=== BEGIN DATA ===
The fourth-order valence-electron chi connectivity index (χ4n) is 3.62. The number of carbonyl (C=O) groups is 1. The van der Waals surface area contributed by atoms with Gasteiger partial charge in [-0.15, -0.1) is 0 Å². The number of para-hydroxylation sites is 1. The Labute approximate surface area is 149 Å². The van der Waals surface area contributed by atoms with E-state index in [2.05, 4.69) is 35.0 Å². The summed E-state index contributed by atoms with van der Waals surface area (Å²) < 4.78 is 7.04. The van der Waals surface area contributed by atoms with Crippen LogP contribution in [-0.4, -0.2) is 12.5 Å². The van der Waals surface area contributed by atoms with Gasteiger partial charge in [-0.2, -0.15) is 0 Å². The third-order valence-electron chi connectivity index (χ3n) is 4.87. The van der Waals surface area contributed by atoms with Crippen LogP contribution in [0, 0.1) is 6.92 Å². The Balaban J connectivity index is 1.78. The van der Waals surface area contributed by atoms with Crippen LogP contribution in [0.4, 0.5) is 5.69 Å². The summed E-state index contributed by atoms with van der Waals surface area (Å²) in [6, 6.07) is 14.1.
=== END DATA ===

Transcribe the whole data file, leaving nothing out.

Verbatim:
The fourth-order valence-electron chi connectivity index (χ4n) is 3.62. The number of carbonyl (C=O) groups is 1. The van der Waals surface area contributed by atoms with Gasteiger partial charge in [-0.15, -0.1) is 0 Å². The number of para-hydroxylation sites is 1. The Labute approximate surface area is 149 Å². The van der Waals surface area contributed by atoms with E-state index in [2.05, 4.69) is 35.0 Å². The summed E-state index contributed by atoms with van der Waals surface area (Å²) < 4.78 is 7.04. The van der Waals surface area contributed by atoms with Crippen LogP contribution in [-0.4, -0.2) is 12.5 Å². The van der Waals surface area contributed by atoms with Gasteiger partial charge in [-0.2, -0.15) is 0 Å². The third-order valence-electron chi connectivity index (χ3n) is 4.87. The van der Waals surface area contributed by atoms with Crippen LogP contribution in [0, 0.1) is 6.92 Å². The Balaban J connectivity index is 1.78. The van der Waals surface area contributed by atoms with Crippen LogP contribution in [0.4, 0.5) is 5.69 Å². The summed E-state index contributed by atoms with van der Waals surface area (Å²) in [6, 6.07) is 14.1.